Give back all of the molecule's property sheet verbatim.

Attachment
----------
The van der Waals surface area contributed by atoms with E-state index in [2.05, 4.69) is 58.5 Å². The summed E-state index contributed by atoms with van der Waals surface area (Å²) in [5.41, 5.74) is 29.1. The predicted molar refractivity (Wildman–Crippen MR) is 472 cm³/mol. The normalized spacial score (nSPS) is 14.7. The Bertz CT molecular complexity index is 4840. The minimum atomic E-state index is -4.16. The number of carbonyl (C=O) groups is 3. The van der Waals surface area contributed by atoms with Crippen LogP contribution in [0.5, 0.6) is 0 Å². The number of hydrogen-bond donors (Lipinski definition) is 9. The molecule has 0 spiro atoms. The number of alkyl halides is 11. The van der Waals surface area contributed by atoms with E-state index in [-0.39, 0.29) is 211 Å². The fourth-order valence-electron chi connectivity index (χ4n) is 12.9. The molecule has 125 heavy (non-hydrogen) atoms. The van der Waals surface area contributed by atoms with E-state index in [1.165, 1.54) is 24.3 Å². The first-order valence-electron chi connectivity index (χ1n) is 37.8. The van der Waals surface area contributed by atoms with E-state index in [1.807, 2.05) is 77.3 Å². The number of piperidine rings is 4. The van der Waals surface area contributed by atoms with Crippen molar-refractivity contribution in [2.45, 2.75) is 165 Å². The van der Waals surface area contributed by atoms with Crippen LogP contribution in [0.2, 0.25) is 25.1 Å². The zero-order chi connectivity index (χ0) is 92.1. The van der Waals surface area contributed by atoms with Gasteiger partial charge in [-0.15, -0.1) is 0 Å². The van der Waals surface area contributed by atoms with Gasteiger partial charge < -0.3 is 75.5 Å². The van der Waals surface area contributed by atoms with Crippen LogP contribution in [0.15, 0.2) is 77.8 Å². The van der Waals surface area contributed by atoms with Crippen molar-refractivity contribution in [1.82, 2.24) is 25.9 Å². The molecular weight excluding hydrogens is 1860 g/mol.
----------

The van der Waals surface area contributed by atoms with E-state index in [2.05, 4.69) is 58.5 Å². The summed E-state index contributed by atoms with van der Waals surface area (Å²) in [5.41, 5.74) is 29.1. The predicted molar refractivity (Wildman–Crippen MR) is 472 cm³/mol. The normalized spacial score (nSPS) is 14.7. The Bertz CT molecular complexity index is 4840. The minimum atomic E-state index is -4.16. The number of carbonyl (C=O) groups is 3. The van der Waals surface area contributed by atoms with Crippen LogP contribution in [0.5, 0.6) is 0 Å². The number of hydrogen-bond donors (Lipinski definition) is 9. The molecule has 0 spiro atoms. The number of alkyl halides is 11. The van der Waals surface area contributed by atoms with E-state index in [-0.39, 0.29) is 211 Å². The fourth-order valence-electron chi connectivity index (χ4n) is 12.9. The molecule has 125 heavy (non-hydrogen) atoms. The van der Waals surface area contributed by atoms with E-state index in [1.165, 1.54) is 24.3 Å². The first-order valence-electron chi connectivity index (χ1n) is 37.8. The van der Waals surface area contributed by atoms with E-state index in [1.807, 2.05) is 77.3 Å². The number of piperidine rings is 4. The van der Waals surface area contributed by atoms with Crippen molar-refractivity contribution in [2.45, 2.75) is 165 Å². The van der Waals surface area contributed by atoms with Crippen LogP contribution in [0.2, 0.25) is 25.1 Å². The zero-order chi connectivity index (χ0) is 92.1. The van der Waals surface area contributed by atoms with Gasteiger partial charge in [-0.15, -0.1) is 0 Å². The van der Waals surface area contributed by atoms with Gasteiger partial charge < -0.3 is 75.5 Å². The van der Waals surface area contributed by atoms with Crippen LogP contribution in [0.15, 0.2) is 77.8 Å². The van der Waals surface area contributed by atoms with Crippen molar-refractivity contribution in [1.82, 2.24) is 25.9 Å². The molecular weight excluding hydrogens is 1860 g/mol.